Motor Mounting. Loosen the setscrew on the large gear and slip it off its shaft. This will free the pulley and pulley shaft, which should then be removed altogether. While you have the large gear handy, drill and tap a hole to take a 4-36 brass screw about 1/4" away from the toothed circumference. The wiper arm is made of thin wire (about #28) folded into a hairpin shape at the end and looped under the screw head. Spring wire is best for this, and phosphor-bronze or steel will do fine. The model illustrated has Nichrome, which happened to be available.

Mount the motor on the two pieces of wood which serve as base blocks. Note that the motor is screwed to a small piece of plywood which raises it enough to permit the gear to spin clear of the larger block. Using short wood screws, fasten the commutator board to the side of the base block so that the clear center of the segments is directly opposite the motor shaft. Thus, as the wiper spins, it will rotate in a circle having the center of the commutator as its center of rotation.

Parts placement for the underside of the Gamester chassis - RF Cafe
Parts placement for the underside of the Gamester chassis
is shown above.

Another piece of the same spring wire serves as the contactor which rides on the back of the gear as the motor turns. It is held in place by another wood screw as shown and its pressure is adjusted so that it doesn't slow down the motor. It's a good idea, too, to connect the 100,000-ohm resistor at this time, holding it in place with a solder lug at each end. The resistors act as protective devices tor the Nixies and must not be omitted.
Power Supply Assembly. The Nixie Gamester is a.c.-operated. One low-cost transformer supplies the anode power for the numerals and the low voltage for the motors. A full-wave voltage doubler consisting of SR1, SR2, and the dual capacitor C1a/C1b comprise the anode power supply, while an inexpensive magnesium-copper sulfide bridge rectifier without filtering takes care of the motor drive.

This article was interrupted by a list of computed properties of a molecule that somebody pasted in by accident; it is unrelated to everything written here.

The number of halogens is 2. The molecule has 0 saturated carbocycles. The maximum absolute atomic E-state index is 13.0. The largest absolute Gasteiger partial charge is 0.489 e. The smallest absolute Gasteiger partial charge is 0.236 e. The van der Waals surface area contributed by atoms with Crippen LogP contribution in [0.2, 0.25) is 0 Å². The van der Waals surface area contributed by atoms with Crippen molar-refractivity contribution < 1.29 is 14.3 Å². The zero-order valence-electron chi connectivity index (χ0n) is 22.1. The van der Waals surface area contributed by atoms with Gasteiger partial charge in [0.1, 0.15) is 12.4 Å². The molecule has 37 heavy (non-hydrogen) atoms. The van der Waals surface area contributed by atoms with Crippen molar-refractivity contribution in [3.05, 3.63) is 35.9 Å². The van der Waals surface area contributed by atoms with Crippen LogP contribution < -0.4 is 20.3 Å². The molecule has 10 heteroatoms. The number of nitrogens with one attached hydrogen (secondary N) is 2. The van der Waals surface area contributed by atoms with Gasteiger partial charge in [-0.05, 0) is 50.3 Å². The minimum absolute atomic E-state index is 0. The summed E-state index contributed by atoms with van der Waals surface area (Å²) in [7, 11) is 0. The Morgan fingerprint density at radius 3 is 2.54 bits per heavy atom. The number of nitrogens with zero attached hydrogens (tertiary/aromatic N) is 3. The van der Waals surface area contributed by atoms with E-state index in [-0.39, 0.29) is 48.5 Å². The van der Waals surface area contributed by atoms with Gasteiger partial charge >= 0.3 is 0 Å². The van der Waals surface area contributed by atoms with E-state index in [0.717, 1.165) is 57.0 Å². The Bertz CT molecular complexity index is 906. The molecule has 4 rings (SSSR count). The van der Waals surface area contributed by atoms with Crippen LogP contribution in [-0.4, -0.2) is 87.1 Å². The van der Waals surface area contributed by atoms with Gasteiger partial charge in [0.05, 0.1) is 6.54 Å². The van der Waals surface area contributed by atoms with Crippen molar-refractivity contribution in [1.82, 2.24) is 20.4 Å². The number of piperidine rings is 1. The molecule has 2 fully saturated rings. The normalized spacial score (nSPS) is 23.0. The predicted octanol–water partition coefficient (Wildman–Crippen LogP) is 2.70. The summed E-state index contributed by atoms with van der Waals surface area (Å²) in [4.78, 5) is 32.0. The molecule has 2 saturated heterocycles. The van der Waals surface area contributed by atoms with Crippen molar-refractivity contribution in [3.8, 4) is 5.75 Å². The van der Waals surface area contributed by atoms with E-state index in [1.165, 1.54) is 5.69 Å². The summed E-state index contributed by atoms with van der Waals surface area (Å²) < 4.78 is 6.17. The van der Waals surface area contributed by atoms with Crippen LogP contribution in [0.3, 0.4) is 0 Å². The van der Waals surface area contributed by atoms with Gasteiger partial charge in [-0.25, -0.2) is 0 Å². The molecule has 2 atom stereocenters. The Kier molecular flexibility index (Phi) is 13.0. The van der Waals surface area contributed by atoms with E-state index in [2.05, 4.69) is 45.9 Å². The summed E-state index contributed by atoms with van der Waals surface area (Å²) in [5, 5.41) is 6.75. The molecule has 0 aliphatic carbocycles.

All parts, except the push button and the Nixie sockets, are mounted on a sheet of perforated Bakelite. Wiring is completed outside the case and the finished assembly secured to the case by a long machine screw and brass spacer in each corner.
Wiring the Sockets. After you punch two 1" holes where the Nixies are to go, fasten the little glow tubes and their sockets in place with a 1 1/4" machine screw through each socket-flange hole. (The diameter of the Nixie is 1.080" so it cannot slip through the hole). In this way, only the face of each tube will be visible through the hole and the display will be much more effective.
Be sure to mount the sockets with pins 1 and 8 in a vertical line, pin 8 nearest the top of the panel. Pass a very short length (about 1/4") of the stripped end of hookup wire through each of the small holes in the commutator segments and solder to the copper faces carefully. Don't use too much heat. Trim the ends of the wire off after the solder has cooled.
The actual wiring should be done in a random fashion. Don't connect segment 1 to the socket lug for display number 1, segment 2 for number 2, etc. The numbers should follow each other haphazardly so that it will be impossible to force the motors to stop at any given place. Note that no connection is made to either pin 1 or pin 8 on the socket and that the common anode connection is pin 2.

To be sure that your Gamester will play a fair game, run through the following tests:
(1) Wiper contact. With power on, slowly rotate each gear by hand and observe the corresponding Nixie. Only one number should glow for each contact of the wiper on a given segment of the copper. If one or more numbers do not appear, bend the wiper so that it makes firmer contact. If more than one number is displayed for any single contact, it means that there is a bridge of copper between segments that was not etched away. A bridge like this can be picked off with a sharp point and the insulating groove cleared.
(2) Contactor. While each gear is manually rotated, observe the rear contactor to be certain that it maintains electrical touch with the rear face of the gear throughout the entire rotation.
(3) Motor spin. Motors should start instantly when the power is applied and should spin at high speed. If they don't do this, reduce wiper and contactor pressure by bending the wires back very slightly.
(4) Blankouts. The small contact surface of the wiper permits it to come to rest occasionally between segments. When this happens, the corresponding Nixie will not glow. Chances of both wipers blanking out on the same spin are very remote. You should, however, run through a number of spins watching for this kind of thing. If it happens too often, the wiper is catching on the edge of one of the segments as a result of excessive wiper pressure. A single blankout provides a one-digit readout and is desirable for most games in which the numerical sequence wanted runs from zero to 99 with no numbers missing.

Posted  7/8/2012